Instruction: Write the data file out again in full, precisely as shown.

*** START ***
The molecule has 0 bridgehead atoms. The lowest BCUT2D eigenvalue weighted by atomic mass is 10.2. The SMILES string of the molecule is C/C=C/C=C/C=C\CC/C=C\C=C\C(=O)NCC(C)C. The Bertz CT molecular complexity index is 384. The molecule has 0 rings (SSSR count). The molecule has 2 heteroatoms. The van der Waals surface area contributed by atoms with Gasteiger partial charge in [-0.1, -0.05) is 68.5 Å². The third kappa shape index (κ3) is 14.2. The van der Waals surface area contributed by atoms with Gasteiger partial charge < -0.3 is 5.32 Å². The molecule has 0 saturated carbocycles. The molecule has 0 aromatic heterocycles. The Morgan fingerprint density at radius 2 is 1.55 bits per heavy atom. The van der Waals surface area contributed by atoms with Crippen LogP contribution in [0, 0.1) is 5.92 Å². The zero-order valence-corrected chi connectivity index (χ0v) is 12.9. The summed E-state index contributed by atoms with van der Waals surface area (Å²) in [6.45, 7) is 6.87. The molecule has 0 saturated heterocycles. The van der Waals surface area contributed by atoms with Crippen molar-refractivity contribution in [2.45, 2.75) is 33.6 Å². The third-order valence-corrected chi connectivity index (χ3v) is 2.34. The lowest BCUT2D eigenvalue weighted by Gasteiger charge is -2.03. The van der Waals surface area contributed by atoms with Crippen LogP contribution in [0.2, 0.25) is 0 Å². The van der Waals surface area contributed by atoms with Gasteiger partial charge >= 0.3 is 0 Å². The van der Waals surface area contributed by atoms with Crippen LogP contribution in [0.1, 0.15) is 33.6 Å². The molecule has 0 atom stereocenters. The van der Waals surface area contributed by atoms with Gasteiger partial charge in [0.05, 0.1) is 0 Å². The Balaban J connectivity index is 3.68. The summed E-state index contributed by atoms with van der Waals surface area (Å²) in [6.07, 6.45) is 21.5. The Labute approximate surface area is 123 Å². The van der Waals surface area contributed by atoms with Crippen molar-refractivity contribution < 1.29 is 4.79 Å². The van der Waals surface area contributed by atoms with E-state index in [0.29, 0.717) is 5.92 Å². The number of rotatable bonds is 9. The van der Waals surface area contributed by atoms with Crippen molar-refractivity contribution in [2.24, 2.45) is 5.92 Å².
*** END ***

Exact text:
The molecule has 0 bridgehead atoms. The lowest BCUT2D eigenvalue weighted by atomic mass is 10.2. The SMILES string of the molecule is C/C=C/C=C/C=C\CC/C=C\C=C\C(=O)NCC(C)C. The Bertz CT molecular complexity index is 384. The molecule has 0 rings (SSSR count). The molecule has 2 heteroatoms. The van der Waals surface area contributed by atoms with Gasteiger partial charge in [-0.1, -0.05) is 68.5 Å². The third kappa shape index (κ3) is 14.2. The van der Waals surface area contributed by atoms with Gasteiger partial charge < -0.3 is 5.32 Å². The molecule has 0 saturated carbocycles. The molecule has 0 aromatic heterocycles. The Morgan fingerprint density at radius 2 is 1.55 bits per heavy atom. The van der Waals surface area contributed by atoms with Crippen LogP contribution in [0, 0.1) is 5.92 Å². The zero-order valence-corrected chi connectivity index (χ0v) is 12.9. The summed E-state index contributed by atoms with van der Waals surface area (Å²) in [6.45, 7) is 6.87. The molecule has 0 saturated heterocycles. The van der Waals surface area contributed by atoms with Crippen molar-refractivity contribution in [2.45, 2.75) is 33.6 Å². The third-order valence-corrected chi connectivity index (χ3v) is 2.34. The lowest BCUT2D eigenvalue weighted by Gasteiger charge is -2.03. The van der Waals surface area contributed by atoms with Crippen LogP contribution in [0.2, 0.25) is 0 Å². The van der Waals surface area contributed by atoms with Gasteiger partial charge >= 0.3 is 0 Å². The van der Waals surface area contributed by atoms with Crippen LogP contribution in [0.1, 0.15) is 33.6 Å². The molecule has 0 atom stereocenters. The van der Waals surface area contributed by atoms with Gasteiger partial charge in [0.05, 0.1) is 0 Å². The Balaban J connectivity index is 3.68. The summed E-state index contributed by atoms with van der Waals surface area (Å²) in [6.07, 6.45) is 21.5. The Labute approximate surface area is 123 Å². The van der Waals surface area contributed by atoms with Crippen molar-refractivity contribution < 1.29 is 4.79 Å². The van der Waals surface area contributed by atoms with E-state index in [0.29, 0.717) is 5.92 Å². The number of rotatable bonds is 9. The van der Waals surface area contributed by atoms with Crippen molar-refractivity contribution in [2.24, 2.45) is 5.92 Å².